Regardless of what emerges from the infighting and tension in Algeria’s ruling classes, it seems likely that AQIM’s violence will continue to increase in the north. While the organization’s new activity does not approach its influence during its prime years, this new push may nonetheless force the Algerian government to reconsider how it confronts the group, and cause the wider community of observers to rethink how they view an organization long thought to be on the ropes in Algeria’s mountainous north.
Andrew Lebovich is a policy analyst with the National Security Studies Program at the New America Foundation, and co-edits the blog al-Wasat.
 “18 Dead in Algeria Military School Bombing: Ministry,” Agence France-Presse, August 27, 2011.
 “Washington, Londres, Paris, Rome, l’UE et l’UA condamnent, ‘Il n’y a aucune justification à cette violence,’” Liberté, August 29, 2011.
 Béatrice Khadige, “L’Algérie visée par Aqmi pour son soutien presume à Kadhafi,” Agence France-Presse, August 26, 2011.
 Despite these charges, the rebel Transitional National Council (TNC) has produced no firm evidence of Algerian support or the presence of Algerian fighters with Qadhafi’s forces.
 Kamel Omar, “Le retour inquiètant des kamikazes,” El-Watan, August 28, 2011.
 The region east of Algiers is considered the “Central Zone” of AQIM activity, one of four such zones simplified from the nine zones of activity used by the GSPC as well as the Armed Islamic Group (GIA). See Camille Tawil, “The Al-Qaeda Organization in the Islamic Maghreb: Expansion in the Sahel and Challenges from Within Jihadist Circles,” The Jamestown Foundation, April 2010.
 The Sahel refers to the band of semi-arid land bordering the Sahara.
 Ayman al-Zawahiri announced the merger of the GSPC and al-Qa`ida in a video released September 11, 2006, and the re-born AQIM released a video under its new name in January 2007.
 Hanna Rogan, “Violent Trends in Algeria Since 9/11,” CTC Sentinel 1:12 (2008).
 Jacques Roussellier, “Terrorism in North Africa and the Sahel: Al-Qa’ida’s Franchise or Freelance?” Middle East Institute, August 2011.
 Djaffar Tamani, “Retour de la Peur en Kabylie,” El-Watan, April 19, 2011; “La Kabylie vit un de ses étés les plus chauds,” Le Temps d’Algérie, August 19, 2011; Hadjer Guenanfa, “Août, le mois le plus meurtrier depuis le début de l’année,” Tout Sur Algérie, August 31, 2011.
 For the purposes of this survey, this author considered attacks that included shootings, bomb attacks, ambushes, and assaults on posts or security structures. Rogan, however, used a somewhat more inclusive data set, taking into account actions such as robberies, false roadblocks, raids on villages and more. This author’s estimates are not meant to be conclusive or comprehensive, and are certainly lower than the number of actual incidents that could be attributed to AQIM or other violent groups. The data, however, does give a strong sense of both the trend in number of incidents, as well as the targets and tools chosen by militants.
 Tamani; Salima Tlemçani, “Le général à la retraite Abdelkader Maïza ‘La recrudescence des attentats est due aux événements qui se sont succeed depuis 2006,” El-Watan, September 4, 2011.
 M.T., “L’ANP frappée au Coeur,” Liberté, August 28, 2011; Mélanie Matarese, “Alger sous la ménace terroriste,” Le Figaro, July 27, 2011.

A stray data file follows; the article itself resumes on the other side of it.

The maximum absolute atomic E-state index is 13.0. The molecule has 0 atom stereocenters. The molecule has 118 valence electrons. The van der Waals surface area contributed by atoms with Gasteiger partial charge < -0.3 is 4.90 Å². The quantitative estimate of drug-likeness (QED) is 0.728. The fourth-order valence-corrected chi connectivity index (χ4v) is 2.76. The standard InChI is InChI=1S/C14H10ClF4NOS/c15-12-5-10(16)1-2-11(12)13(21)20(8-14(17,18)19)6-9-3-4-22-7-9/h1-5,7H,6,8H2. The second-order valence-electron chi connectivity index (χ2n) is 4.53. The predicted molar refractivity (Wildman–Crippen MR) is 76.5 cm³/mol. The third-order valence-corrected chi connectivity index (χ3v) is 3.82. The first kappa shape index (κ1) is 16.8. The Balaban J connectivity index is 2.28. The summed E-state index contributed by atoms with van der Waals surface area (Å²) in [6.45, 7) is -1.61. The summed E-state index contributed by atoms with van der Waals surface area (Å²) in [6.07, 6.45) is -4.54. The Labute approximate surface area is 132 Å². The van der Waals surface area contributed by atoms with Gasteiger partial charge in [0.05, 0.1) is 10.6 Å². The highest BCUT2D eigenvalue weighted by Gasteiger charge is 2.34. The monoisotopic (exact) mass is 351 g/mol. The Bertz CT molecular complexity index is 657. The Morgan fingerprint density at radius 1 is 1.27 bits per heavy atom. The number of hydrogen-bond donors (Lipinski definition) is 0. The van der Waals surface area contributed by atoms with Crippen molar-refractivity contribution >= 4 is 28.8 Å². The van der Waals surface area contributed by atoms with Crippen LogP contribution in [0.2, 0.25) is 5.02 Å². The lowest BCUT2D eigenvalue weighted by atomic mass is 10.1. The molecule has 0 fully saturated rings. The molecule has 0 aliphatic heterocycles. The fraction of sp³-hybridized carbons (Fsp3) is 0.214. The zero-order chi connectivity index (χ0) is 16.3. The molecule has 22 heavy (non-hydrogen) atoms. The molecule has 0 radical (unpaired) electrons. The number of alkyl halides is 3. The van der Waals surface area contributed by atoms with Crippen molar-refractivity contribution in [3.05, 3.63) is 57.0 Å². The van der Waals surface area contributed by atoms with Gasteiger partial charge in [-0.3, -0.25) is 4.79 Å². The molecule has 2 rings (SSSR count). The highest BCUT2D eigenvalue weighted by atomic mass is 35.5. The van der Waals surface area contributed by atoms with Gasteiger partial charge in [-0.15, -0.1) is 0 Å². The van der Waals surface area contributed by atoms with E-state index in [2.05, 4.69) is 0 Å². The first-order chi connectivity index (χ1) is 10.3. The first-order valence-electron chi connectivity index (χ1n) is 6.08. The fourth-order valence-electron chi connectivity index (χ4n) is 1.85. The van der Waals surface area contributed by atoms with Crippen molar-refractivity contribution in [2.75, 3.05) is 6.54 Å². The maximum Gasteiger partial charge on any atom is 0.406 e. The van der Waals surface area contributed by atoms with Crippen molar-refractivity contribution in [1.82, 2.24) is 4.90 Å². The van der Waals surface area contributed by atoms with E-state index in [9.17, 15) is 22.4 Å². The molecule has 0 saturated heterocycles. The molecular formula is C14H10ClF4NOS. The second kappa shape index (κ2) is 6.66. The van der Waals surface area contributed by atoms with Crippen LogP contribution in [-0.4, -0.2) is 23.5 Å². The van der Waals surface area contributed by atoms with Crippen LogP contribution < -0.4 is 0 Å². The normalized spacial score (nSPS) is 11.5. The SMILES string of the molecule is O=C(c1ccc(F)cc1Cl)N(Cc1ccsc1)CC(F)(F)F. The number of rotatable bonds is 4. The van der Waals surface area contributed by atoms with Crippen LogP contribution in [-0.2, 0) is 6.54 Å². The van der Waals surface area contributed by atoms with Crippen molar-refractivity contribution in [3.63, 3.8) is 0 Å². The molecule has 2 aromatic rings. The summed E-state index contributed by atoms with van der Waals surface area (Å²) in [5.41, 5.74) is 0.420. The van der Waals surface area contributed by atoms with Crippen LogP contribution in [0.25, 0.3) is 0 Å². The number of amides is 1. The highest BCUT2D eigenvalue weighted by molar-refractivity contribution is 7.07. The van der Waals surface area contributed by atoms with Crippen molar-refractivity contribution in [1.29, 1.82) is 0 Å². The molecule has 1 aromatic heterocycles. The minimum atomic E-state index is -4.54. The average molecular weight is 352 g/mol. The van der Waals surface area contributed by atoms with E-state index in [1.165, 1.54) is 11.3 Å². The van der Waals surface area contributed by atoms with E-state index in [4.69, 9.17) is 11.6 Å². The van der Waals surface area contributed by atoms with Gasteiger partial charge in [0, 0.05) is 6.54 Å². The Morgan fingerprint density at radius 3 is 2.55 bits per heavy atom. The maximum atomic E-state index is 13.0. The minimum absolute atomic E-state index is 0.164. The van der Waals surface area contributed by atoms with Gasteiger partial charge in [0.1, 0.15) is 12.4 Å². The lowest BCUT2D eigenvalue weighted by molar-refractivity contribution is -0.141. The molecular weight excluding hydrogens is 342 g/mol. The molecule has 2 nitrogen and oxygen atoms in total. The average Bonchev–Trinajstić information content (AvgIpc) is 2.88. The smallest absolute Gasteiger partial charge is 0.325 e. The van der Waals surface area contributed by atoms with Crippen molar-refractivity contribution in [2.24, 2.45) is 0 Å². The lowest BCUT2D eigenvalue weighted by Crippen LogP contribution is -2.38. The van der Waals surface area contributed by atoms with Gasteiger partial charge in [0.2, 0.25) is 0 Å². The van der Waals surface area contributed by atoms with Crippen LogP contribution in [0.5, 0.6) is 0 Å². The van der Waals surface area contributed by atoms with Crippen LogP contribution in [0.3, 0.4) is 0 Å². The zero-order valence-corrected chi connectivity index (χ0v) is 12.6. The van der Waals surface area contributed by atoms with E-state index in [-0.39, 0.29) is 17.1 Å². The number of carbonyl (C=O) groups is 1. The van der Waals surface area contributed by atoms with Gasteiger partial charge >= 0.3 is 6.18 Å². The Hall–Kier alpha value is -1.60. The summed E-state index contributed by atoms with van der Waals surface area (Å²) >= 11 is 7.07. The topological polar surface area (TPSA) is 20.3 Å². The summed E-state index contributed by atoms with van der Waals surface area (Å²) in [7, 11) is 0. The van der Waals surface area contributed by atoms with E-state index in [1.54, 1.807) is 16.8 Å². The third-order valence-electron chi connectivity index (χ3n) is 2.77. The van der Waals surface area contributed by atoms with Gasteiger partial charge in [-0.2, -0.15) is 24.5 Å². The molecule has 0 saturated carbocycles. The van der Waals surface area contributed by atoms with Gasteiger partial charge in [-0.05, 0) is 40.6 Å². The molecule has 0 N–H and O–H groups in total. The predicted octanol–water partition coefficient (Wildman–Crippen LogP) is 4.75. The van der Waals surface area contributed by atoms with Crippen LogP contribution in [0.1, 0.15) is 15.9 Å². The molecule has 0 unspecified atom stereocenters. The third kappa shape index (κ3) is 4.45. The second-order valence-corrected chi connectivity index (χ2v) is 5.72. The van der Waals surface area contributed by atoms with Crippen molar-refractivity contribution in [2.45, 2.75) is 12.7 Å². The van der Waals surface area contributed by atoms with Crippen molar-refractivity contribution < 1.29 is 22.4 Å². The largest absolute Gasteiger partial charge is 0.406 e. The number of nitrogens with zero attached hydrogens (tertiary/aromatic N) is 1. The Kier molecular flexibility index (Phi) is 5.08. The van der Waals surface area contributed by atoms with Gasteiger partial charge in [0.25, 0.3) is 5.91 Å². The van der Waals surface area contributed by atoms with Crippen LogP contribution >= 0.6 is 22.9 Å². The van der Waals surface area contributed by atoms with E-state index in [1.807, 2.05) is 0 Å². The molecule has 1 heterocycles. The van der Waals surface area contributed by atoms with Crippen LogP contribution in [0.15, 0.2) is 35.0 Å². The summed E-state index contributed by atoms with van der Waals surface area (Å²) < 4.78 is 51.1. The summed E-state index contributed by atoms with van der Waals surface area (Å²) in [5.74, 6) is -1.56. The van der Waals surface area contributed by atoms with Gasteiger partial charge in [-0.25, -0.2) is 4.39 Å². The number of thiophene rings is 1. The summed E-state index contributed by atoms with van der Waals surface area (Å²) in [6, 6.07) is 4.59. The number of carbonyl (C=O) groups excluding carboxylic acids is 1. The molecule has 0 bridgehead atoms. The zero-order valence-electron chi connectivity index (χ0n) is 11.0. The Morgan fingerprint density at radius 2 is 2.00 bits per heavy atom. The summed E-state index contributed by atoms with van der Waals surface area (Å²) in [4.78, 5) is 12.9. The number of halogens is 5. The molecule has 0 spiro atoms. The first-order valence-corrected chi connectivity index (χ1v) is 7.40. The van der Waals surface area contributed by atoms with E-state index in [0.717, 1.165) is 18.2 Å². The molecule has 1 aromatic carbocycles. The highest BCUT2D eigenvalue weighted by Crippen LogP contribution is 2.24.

Neïla B., “Le dernier cerveau des attentats-suicides abattu à Bouira,” Liberté, February 6, 2011.
 “Droukdel tente briser l’étau resserré sur ses fiefs terrorises,” El Khabar, July 17, 2011.
 M.T., “Les terroristes algériens galvanizes par la guerre en Libye,” Liberté, August 29, 2011.
 Personal interview, Stephen Tankel, August 2011.
 Ibid.; Walid Ramzi, “Algeria Responds to Ramadan Terror Wave,” Magharebia, September 2, 2011; M’hamed Houaoura, “Pourquoi l’académie militaire était facilement ciblée,” El-Watan, September 2, 2011.
 “Le Tchadien Déby affirme qu’Aqmi s’est emparé de missiles en Libye,” Agence France-Presse, March 25, 2011; Paul Cruickshank and Tim Lister, “Does AQIM Have Some Libyan Missiles?” CNN, March 30, 2011; “Security Official: Al-Qaida Exploiting Libya Unrest to Acquire Weapons,” Reuters, April 4, 2011.
 “Libya: al-Qaeda Acquires Weapons,” Telegraph, September 5, 2011.
 M.T., “Les terroristes algériens galvanizes par la guerre en Libye.”
 “Tunisie: 2 membres présumés d’Aqmi arrêtés avec une ceinture d’explosives,” Agence France-Presse, May 15, 2011.
 “Niger: Aqmi traquée, success pour les nouvelles autorités,” Radio France Internationale, June 18, 2011.
 Personal interview, Andrew Black, September 2011.
 Mohammad-Mahmoud Ould Mohamedou, “The Many Faces of Al Qaeda in the Islamic Maghreb,” Geneva Centre for Security Policy, May 2011.
 Jean-Pierre Filiu, “Al-Qa’ida in the Islamic Maghreb: A Case Study in the Opportunism of Global Jihad,” CTC Sentinel 3:4 (2010).
 Mohamed Tahar Bensaada, “Algérie: La recrudescence des attentats terroristes annonce-t-elle le retour des ‘éradicateurs’?” Le Quotidien d’Algérie, August 29, 2011.
 Anthony Faiola, “In Algeria, a Chill in the Arab Spring,” Washington Post, April 9, 2011.
 Bensaada; Claire Spencer, “Algeria: North Africa’s Exception?” Chatham House Expert Comment, August 30, 2011.
 The Algerian political system is of course more complicated than this, and should be thought of more as competing influence networks or “clans” rather than a specific civilian/military divide. Yet historically one can speak of periods of “civilian” and “military” rule.